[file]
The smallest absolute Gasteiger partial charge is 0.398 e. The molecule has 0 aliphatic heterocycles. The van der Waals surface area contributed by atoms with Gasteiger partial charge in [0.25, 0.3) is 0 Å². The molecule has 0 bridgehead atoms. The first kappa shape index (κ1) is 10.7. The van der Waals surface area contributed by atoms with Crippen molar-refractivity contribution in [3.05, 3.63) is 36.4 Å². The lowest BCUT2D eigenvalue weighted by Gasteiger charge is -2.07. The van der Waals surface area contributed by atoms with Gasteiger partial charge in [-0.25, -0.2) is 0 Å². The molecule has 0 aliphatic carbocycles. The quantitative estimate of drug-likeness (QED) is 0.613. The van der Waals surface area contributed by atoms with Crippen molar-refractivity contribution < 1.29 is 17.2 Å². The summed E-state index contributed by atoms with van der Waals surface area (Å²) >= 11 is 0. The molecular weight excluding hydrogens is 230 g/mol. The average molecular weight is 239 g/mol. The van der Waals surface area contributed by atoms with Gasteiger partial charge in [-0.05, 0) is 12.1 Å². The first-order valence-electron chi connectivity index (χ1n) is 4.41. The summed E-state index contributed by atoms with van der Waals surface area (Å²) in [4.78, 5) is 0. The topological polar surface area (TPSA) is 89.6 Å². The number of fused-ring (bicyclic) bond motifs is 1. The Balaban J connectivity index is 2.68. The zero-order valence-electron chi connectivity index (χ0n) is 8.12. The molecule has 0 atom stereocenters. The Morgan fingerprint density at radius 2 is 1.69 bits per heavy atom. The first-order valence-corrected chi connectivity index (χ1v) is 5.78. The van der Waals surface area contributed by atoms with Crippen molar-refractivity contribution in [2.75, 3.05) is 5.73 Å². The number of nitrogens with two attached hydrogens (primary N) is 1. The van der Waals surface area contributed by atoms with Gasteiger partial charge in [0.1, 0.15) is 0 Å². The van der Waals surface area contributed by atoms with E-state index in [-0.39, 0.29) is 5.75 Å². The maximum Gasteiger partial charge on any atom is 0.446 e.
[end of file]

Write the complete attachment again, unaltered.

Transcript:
The smallest absolute Gasteiger partial charge is 0.398 e. The molecule has 0 aliphatic heterocycles. The van der Waals surface area contributed by atoms with Gasteiger partial charge in [0.25, 0.3) is 0 Å². The molecule has 0 bridgehead atoms. The first kappa shape index (κ1) is 10.7. The van der Waals surface area contributed by atoms with Crippen molar-refractivity contribution in [3.05, 3.63) is 36.4 Å². The lowest BCUT2D eigenvalue weighted by Gasteiger charge is -2.07. The van der Waals surface area contributed by atoms with Gasteiger partial charge in [-0.25, -0.2) is 0 Å². The molecule has 0 aliphatic carbocycles. The quantitative estimate of drug-likeness (QED) is 0.613. The van der Waals surface area contributed by atoms with Crippen molar-refractivity contribution < 1.29 is 17.2 Å². The summed E-state index contributed by atoms with van der Waals surface area (Å²) >= 11 is 0. The molecular weight excluding hydrogens is 230 g/mol. The average molecular weight is 239 g/mol. The van der Waals surface area contributed by atoms with Gasteiger partial charge in [-0.05, 0) is 12.1 Å². The first-order valence-electron chi connectivity index (χ1n) is 4.41. The summed E-state index contributed by atoms with van der Waals surface area (Å²) in [4.78, 5) is 0. The topological polar surface area (TPSA) is 89.6 Å². The number of fused-ring (bicyclic) bond motifs is 1. The Balaban J connectivity index is 2.68. The zero-order valence-electron chi connectivity index (χ0n) is 8.12. The molecule has 0 atom stereocenters. The Morgan fingerprint density at radius 2 is 1.69 bits per heavy atom. The first-order valence-corrected chi connectivity index (χ1v) is 5.78. The van der Waals surface area contributed by atoms with Crippen molar-refractivity contribution in [2.75, 3.05) is 5.73 Å². The number of nitrogens with two attached hydrogens (primary N) is 1. The van der Waals surface area contributed by atoms with Gasteiger partial charge in [0.1, 0.15) is 0 Å². The van der Waals surface area contributed by atoms with E-state index in [-0.39, 0.29) is 5.75 Å². The maximum Gasteiger partial charge on any atom is 0.446 e.